Pro-Infanticide Professor Peter Singer Gets 20K for Arizona State Speech

State   |   Steven Ertelt   |   Apr 28, 2008   |   9:00AM   |   WASHINGTON, DC

Pro-Infanticide Professor Peter Singer Gets 20K for Arizona State Speech

Email this article
Printer friendly page

RSS Newsfeed

by Steven Ertelt Editor
April 28
, 2008

Tempe, AZ ( — Arizona State University is coming under fire for inviting controversial infanticide advocate Peter Singer to speak on campus. The Princeton professor will reportedly receive $20,000 for the speech, where the audience will not be allowed to question him on his anti-newborn views.

Singer promoted the notion as early as 1984 that parents of disabled newborns be allowed to kill the baby shortly after birth. In some cases, he says newborns with disabilities should absolutely be killed.

He expanded on the idea with the publication of his book Should the Baby Live? The Problem of Handicapped Infants a year later.

The Phoenix New Times indicates Arizona State University is flying Singer in for a speech next week, but instead of promoting euthanasia, Singer will talk about "conscientious food choices" in a lecture titled, "The Way We Eat: Why Our Food Choices Matter."

Ironically, the talk will focus on five principles for making conscientious food choices, including the principles that "inflicting unnecessary suffering on animals is wrong" and that "preserving life and health" is more important than other concerns.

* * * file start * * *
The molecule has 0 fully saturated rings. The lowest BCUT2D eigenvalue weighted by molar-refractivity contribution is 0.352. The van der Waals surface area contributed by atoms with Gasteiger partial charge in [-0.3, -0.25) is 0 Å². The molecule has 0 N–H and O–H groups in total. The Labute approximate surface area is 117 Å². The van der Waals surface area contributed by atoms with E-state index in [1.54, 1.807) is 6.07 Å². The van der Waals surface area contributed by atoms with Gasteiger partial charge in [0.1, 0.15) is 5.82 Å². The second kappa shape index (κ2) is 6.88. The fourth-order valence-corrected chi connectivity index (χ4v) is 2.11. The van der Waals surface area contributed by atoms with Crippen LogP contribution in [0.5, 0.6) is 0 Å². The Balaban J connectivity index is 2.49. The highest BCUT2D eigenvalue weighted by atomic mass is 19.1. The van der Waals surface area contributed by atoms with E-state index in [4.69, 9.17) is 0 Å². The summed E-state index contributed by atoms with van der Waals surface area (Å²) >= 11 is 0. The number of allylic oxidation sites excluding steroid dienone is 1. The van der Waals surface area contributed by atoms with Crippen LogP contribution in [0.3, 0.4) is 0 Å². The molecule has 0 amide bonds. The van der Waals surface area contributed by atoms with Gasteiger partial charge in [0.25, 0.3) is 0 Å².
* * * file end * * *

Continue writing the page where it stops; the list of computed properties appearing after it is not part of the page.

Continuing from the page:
In a flier promoting the event, ASU makes no mention of Singer’s pro-infanticide views, preferring to highlight how he is "actively involved in several humanitarian organizations worldwide."

Noted bioethicist Wesley Smith, a California-based author and attorney, says there’s apparently good money in promoting the death and destruction of human beings.

"Pushing death pays," he said in response to the lecture. "Recall Jack Kevorkian was paid $50,000 to speak at the University of Florida."

"But Singer hasn’t actually murdered anyone, so he gets a paltry $20,000," he said sarcastically. "Perhaps if he acted on his culture of death convictions he could give himself a raise."

Smith said the lecture would be less offensive if attendees could confront Singer about his controversial views.

"The organizers aren’t letting Singer be confronted about anything other than food. So much for the free exchange of ideas on today’s modern college campus," he added.

The speech is Monday, April 28 at 2 p.m. at the Evelyn Smith Music Theatre.

ACTION: To protest the speaking event, contact [email protected] or call (480) 965-2975.